Uncle Funny's is pretty much it in this category for professional standup in Broward County. In Palm Beach County, there's the Comedy Corner, which is owned by the same guy who owns Funny's, Andrew Dorfman. In the past few months or so, Uncle Funny's has featured national talents like Dom Irrera and Bobby Collins and the Corner has presented the really hot Chris Rock. The Saturday night we went to Funny's, Sheryl Underwood performed an amusing set. Underwood is a short black woman who is a little overweight, carries a purse, and dresses in professional attire. It's an illusion -- she's a self-described "ho-ish bitch addicted to dick," and her first bit is about the wonders a certain showerhead does for her private areas. We loved her (especially when she performed a snippet of fellatio on her microphone). While drinking an overly expensive beer, we got to listen to some of her nastier observations and her amusing riffs on Bill Clinton, Oprah, and Montel Williams. We would have liked to have seen a little more Underwood. She was only on for an hour, about the time it takes her to get a man from the barstool to the back seat.
During the day the pubescent DJs manning the mics at Broward's hippest radio station spin an eclectic mix of cutting-edge tracks that range from the raw and grungy to the infectiously upbeat. Between adolescent banter sprinkled with giggles and gossip, high-school students taking what must be the coolest class in the Broward school system play everything from thrash metal to techno, from hip-hop to indie rock. At night the college set mans the DJ booth as it becomes Broward's only college radio station, a slightly more polished version of its daytime cousin. For pure entertainment value, we favor the high-school DJs -- listening to their on-air chitchat is like overhearing a conversation in some clandestine corner of a high-school cafeteria.
Twenty-four movies at the multiplex and nothing to see. That's the sad reality of moviegoing in most of Broward and Palm Beach counties. The multiplexes continue to amaze us with the sheer quantity of utterly banal schlock they screen each week. (On exactly how many screens can you show Enemy of the State, to take one example, and still make money?) Shadowood 16 in Boca Raton, the Carefree Theatre in West Palm Beach, and Sunrise 8 in Fort Lauderdale occasionally break through the tedium, screening rarely seen independent films such as Central Station in recent months. But the most consistent venue for catching provocative, intelligent movies is the Gateway Cinema. The almost-50-year-old Fort Lauderdale landmark has over time transformed itself into a redoubtable art-house theater. One could see the restored version of Orson Welles' B-movie thriller Touch of Evil, as well as the luminous Giulietta Masina in Fellini's Nights of Cabiria, not to mention stellar contemporary films, such as Little Voice and Happiness, that did not really interest the multiplexes.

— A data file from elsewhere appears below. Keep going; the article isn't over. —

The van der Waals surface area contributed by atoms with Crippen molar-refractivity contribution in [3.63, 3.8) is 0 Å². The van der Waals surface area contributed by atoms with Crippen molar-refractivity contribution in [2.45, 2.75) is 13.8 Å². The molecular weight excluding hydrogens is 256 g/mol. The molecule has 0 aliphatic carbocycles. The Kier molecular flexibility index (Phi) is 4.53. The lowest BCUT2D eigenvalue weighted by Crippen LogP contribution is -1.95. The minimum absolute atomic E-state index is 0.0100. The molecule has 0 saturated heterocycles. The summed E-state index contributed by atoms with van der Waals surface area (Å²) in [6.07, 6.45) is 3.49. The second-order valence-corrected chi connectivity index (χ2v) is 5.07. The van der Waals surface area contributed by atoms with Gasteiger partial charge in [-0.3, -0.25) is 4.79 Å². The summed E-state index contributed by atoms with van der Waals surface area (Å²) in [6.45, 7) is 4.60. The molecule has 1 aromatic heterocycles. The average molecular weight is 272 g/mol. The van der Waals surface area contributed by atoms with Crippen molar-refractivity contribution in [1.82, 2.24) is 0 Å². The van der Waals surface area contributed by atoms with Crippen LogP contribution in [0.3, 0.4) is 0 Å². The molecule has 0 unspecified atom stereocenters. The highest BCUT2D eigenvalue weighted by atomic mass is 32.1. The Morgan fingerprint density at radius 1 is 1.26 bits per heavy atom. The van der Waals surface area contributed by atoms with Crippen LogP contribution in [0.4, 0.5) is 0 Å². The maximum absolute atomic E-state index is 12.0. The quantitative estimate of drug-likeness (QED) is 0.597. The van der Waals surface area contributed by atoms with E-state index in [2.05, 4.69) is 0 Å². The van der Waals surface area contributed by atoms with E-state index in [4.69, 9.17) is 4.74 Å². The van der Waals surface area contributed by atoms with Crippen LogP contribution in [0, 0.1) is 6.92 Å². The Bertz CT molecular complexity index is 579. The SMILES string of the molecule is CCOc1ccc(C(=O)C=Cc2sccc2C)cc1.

Every theater is saddled with the same basic challenge -- figuring out what audiences want. At Florida Stage, founder and producing director Louis Tyrrell isn't looking over his shoulder to see what others are doing. Nor is he serving up crowd pleasers just to sell tickets. Instead he's leading the way with challenging programming that you can't see anywhere else. In the past year, Florida Stage presented effervescent productions of three Florida premieres (with one more on the way this spring). Last summer the theater produced Michael McKeever's provocative new play, The Garden of Hannah List, as well as a Cole Porter revue that really was the tops. Not everything the theater presents is an unqualified success, but its willingness to take chances is.